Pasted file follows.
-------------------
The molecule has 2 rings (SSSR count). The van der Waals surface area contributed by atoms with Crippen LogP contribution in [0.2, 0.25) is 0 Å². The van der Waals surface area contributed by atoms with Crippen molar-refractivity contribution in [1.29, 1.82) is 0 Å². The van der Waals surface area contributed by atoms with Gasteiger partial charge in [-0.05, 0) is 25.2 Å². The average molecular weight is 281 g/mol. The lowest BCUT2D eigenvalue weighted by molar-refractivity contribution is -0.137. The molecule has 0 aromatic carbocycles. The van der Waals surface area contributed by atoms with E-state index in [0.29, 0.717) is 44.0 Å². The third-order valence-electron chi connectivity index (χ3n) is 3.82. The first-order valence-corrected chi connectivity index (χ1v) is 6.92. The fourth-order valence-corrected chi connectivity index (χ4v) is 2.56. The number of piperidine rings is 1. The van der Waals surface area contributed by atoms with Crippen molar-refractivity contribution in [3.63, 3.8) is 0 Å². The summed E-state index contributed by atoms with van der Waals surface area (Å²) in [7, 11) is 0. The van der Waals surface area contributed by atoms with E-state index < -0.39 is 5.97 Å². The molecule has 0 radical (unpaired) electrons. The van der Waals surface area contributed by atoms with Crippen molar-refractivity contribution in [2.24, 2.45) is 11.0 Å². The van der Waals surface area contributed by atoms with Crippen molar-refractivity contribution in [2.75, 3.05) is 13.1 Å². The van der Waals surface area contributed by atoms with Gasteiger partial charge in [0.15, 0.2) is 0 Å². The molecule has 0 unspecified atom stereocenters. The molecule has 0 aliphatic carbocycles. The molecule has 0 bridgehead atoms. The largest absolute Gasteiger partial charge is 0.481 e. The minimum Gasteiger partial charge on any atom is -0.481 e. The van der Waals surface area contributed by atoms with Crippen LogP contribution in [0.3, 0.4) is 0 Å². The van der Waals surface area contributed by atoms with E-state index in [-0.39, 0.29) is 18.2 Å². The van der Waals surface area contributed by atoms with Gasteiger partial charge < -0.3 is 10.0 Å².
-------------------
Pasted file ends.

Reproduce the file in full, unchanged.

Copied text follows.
The molecule has 2 rings (SSSR count). The van der Waals surface area contributed by atoms with Crippen LogP contribution in [0.2, 0.25) is 0 Å². The van der Waals surface area contributed by atoms with Crippen molar-refractivity contribution in [1.29, 1.82) is 0 Å². The van der Waals surface area contributed by atoms with Gasteiger partial charge in [-0.05, 0) is 25.2 Å². The average molecular weight is 281 g/mol. The lowest BCUT2D eigenvalue weighted by molar-refractivity contribution is -0.137. The molecule has 0 aromatic carbocycles. The van der Waals surface area contributed by atoms with E-state index in [0.29, 0.717) is 44.0 Å². The third-order valence-electron chi connectivity index (χ3n) is 3.82. The first-order valence-corrected chi connectivity index (χ1v) is 6.92. The fourth-order valence-corrected chi connectivity index (χ4v) is 2.56. The number of piperidine rings is 1. The van der Waals surface area contributed by atoms with Crippen molar-refractivity contribution in [3.63, 3.8) is 0 Å². The summed E-state index contributed by atoms with van der Waals surface area (Å²) in [7, 11) is 0. The van der Waals surface area contributed by atoms with E-state index < -0.39 is 5.97 Å². The molecule has 0 radical (unpaired) electrons. The van der Waals surface area contributed by atoms with Crippen molar-refractivity contribution in [2.24, 2.45) is 11.0 Å². The van der Waals surface area contributed by atoms with Crippen molar-refractivity contribution in [2.75, 3.05) is 13.1 Å². The van der Waals surface area contributed by atoms with Gasteiger partial charge in [0.15, 0.2) is 0 Å². The molecule has 0 unspecified atom stereocenters. The molecule has 0 aliphatic carbocycles. The molecule has 0 bridgehead atoms. The largest absolute Gasteiger partial charge is 0.481 e. The minimum Gasteiger partial charge on any atom is -0.481 e. The van der Waals surface area contributed by atoms with Crippen LogP contribution in [0.3, 0.4) is 0 Å². The van der Waals surface area contributed by atoms with E-state index in [-0.39, 0.29) is 18.2 Å². The van der Waals surface area contributed by atoms with Gasteiger partial charge < -0.3 is 10.0 Å².